B. J. Arnau

From Wikipedia, the free encyclopedia
Jump to: navigation, search
B. J. Arnau
Born Brenda Burton
May/June, 1945
Cleveland, OH, USA
Other names Brenda Arnau
Occupation Entertainer
Employer UA Records, RCA Records
Known for Singer and Actor
Height 5'10"
Spouse(s)

? Arnaud (divorced)

Michael Bastow (as of 1973)
Children ? (daughter)
Relatives ? Burton (younger brother)

B. J. Arnau is an American-born female singer and actress active in the UK and the US from the late 1960s to the early 1980s. She is also known as Brenda Arnau.[1]

Biography[edit]

A recently-discovered 1973 newspaper article [2] sheds new light on this mysterious lady.

She was born Brenda Burton in Cleveland, Ohio, in May or June (she's a Gemini) of 1945, and she has a younger brother. Her first husband's surname was Arnaud, which she modified to "Arnau" for her stage name. As of the date of the article, she was married to Michael Bastow (a movie art-director) and had one daughter whom she shielded from all publicity.

After considering a career as a fashion designer, Brenda worked as a telephone operator in Los Angeles, then as a go-go dancer and a hairdresser in San Francisco, before moving to Las Vegas to audition (unsuccessfully) to become a showgirl. She eventually managed to land a guest-spot on Joey Bishop's TV show, and an uncredited role as a sharecropper in the movie of Finian's Rainbow (1968), but success in the USA eluded her, so she decided to try somewhere else.

Surprisingly, she began in the Far East, becoming a bit of a star on the U.S. Armed Forces Network during the Vietnam War, and performing for American troops in the war-zone. This so completely changed her outlook on life that she couldn't face returning to the USA. Instead, she moved to Paris, struggling to build a career there, and in London.

While singing at London's Playboy Club, in 1970, she was discovered by famed producer Kenneth Tynan, who added her to the cast of his successful West End production of Oh Calcutta, and gave her new material in it, including a scene entitled To His Black Mistress.[3] She stayed with the production for seven months (during which, she took singing lessons for the first time in her life), before leaving on a world tour of cabaret gigs.

In 1973, she returned to England, where she created the role of Silvia, in the original London production of the rock musical Two Gentlemen of Verona, and sang on the cast recording of it.[4]

Arnau is best remembered as the cabaret act in the James Bond film Live and Let Die (1973). She performed the title track (composed by Paul and Linda McCartney). The producer, Harry Saltzman, requested a black soul singer for the opening credits but Arnau’s appearance was a compromise. The soundtrack’s composer George Martin indicated that “McCartney would only allow the song to be used in the movie if [his group] Wings were able to perform the song in the opening credits...”.[citation needed] In a review of the soundtrack, Eder cites Arnau’s performance as “far more interesting [than] any of the instrumental material...”.[5]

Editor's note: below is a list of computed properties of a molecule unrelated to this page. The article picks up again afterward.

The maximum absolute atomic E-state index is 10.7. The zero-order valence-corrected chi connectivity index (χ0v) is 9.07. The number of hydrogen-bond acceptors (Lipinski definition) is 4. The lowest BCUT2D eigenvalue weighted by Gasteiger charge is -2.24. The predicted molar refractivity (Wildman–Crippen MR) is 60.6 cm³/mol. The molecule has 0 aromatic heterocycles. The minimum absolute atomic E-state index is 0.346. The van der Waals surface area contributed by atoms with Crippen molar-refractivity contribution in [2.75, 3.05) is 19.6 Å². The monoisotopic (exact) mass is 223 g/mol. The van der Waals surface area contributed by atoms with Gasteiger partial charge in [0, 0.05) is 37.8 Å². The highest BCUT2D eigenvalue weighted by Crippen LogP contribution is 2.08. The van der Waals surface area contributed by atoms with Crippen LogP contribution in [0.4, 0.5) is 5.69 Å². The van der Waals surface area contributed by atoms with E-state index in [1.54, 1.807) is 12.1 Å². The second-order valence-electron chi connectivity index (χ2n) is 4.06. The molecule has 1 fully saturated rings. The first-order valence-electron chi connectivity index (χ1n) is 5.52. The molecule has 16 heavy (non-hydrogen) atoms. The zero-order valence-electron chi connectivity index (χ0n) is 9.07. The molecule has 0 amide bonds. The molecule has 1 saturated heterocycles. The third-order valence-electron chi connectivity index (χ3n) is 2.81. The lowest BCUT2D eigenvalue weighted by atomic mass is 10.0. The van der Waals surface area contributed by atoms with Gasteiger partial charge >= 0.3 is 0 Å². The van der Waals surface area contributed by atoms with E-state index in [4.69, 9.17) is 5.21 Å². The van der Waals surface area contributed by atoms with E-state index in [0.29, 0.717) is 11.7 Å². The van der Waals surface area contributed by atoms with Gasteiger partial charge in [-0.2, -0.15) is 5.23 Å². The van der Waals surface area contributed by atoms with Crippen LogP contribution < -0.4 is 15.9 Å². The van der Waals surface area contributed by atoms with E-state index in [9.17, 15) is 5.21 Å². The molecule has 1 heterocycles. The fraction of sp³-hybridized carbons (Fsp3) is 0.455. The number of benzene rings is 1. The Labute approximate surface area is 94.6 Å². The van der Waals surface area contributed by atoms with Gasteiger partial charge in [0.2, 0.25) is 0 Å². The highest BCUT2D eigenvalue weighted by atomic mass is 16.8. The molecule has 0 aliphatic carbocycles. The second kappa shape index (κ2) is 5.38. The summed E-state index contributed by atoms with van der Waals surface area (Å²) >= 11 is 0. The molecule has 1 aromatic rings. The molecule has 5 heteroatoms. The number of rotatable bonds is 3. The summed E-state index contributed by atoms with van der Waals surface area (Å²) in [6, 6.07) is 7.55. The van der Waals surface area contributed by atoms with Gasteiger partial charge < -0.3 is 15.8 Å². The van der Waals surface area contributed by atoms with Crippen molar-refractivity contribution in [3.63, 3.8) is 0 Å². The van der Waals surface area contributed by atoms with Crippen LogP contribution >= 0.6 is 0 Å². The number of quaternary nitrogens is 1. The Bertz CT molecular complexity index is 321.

Another black female singer, Shirley Bassey, was already synonymous with Bond themes. Arnau went on to perform Bassey’s hit "Big Spender" on the 1975 Morecambe and Wise Christmas Show (following Bassey's 1971 appearance).

Live and Let Die strengthened a demand on TV; acting and singing on The Benny Hill Show (Episode 27 - aired 24 March 1976),[6] and in guest spots on The John Denver Show and Frost’s Weekly.

Arnau’s James Bond appearance led to her signing a three-year record deal with RCA in London, and securing a cabaret season at Caesars Palace in Las Vegas. An LP of cover-versions was released the same year. It was a serious effort drawing on her soul roots, backed by a variety of artists including Francis Monkman of Curved Air; Albert Lee of Head, Hands and Feet; Herbie Flowers and Rosetta Hightower. Her single recordings for various labels dating from 1968 culminated with the release of the self-penned double-A side Electra Flash / Dance Electra Flash on Pye in 1980. Electra’s disco influence was a departure from earlier material on UA and Polydor.

Arnau then faded from public view, and information is now scarce.

Discography[edit]

Singles[edit]

1968 "Gonna Spread Love" (UA)

1969 "Yesterday I Heard the Rain" (UA)

1971 "Children Outside" (Philips)

1971 "I Want To Go Back There Again" (Mojo/Polydor)

1972 "The Big Hurt" (Polydor)

1973 "Baby Don’t Get Hooked On Me" (RCA)

1973 "Live and Let Die" (RCA)

1973 "Jubilation" (RCA)

1974 "Step in the Right Direction" (Bell)

1980 AA: "Electra Flash" / "Dance Electra Flash" (Pye)

Albums[edit]

1968 "Finian's Rainbow Soundtrack" [Uncredited] (Warner Brothers)

1973 "Two Gentlemen of Verona - Original London Cast Recording" (RSO) [7]

1973 "Live and Let Die Soundtrack" (UA)

1973 "B. J. Arnau" (RCA)

References[edit]

External links[edit]